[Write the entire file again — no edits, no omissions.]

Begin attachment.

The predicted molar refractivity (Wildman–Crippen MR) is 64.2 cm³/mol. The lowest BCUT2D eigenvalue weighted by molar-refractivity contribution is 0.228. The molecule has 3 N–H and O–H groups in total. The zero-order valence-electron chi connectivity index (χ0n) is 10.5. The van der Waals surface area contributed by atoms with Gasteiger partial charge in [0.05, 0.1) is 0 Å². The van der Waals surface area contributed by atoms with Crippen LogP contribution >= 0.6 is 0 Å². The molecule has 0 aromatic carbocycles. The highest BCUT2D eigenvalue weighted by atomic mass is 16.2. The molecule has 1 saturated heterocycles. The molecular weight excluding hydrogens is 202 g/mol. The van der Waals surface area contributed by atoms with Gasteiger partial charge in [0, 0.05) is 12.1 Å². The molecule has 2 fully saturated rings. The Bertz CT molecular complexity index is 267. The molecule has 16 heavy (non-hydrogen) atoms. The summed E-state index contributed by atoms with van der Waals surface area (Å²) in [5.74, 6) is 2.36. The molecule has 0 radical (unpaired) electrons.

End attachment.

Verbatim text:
The predicted molar refractivity (Wildman–Crippen MR) is 64.2 cm³/mol. The lowest BCUT2D eigenvalue weighted by molar-refractivity contribution is 0.228. The molecule has 3 N–H and O–H groups in total. The zero-order valence-electron chi connectivity index (χ0n) is 10.5. The van der Waals surface area contributed by atoms with Gasteiger partial charge in [0.05, 0.1) is 0 Å². The van der Waals surface area contributed by atoms with Crippen LogP contribution >= 0.6 is 0 Å². The molecule has 0 aromatic carbocycles. The highest BCUT2D eigenvalue weighted by atomic mass is 16.2. The molecule has 1 saturated heterocycles. The molecular weight excluding hydrogens is 202 g/mol. The van der Waals surface area contributed by atoms with Gasteiger partial charge in [0, 0.05) is 12.1 Å². The molecule has 2 fully saturated rings. The Bertz CT molecular complexity index is 267. The molecule has 16 heavy (non-hydrogen) atoms. The summed E-state index contributed by atoms with van der Waals surface area (Å²) in [5.74, 6) is 2.36. The molecule has 0 radical (unpaired) electrons.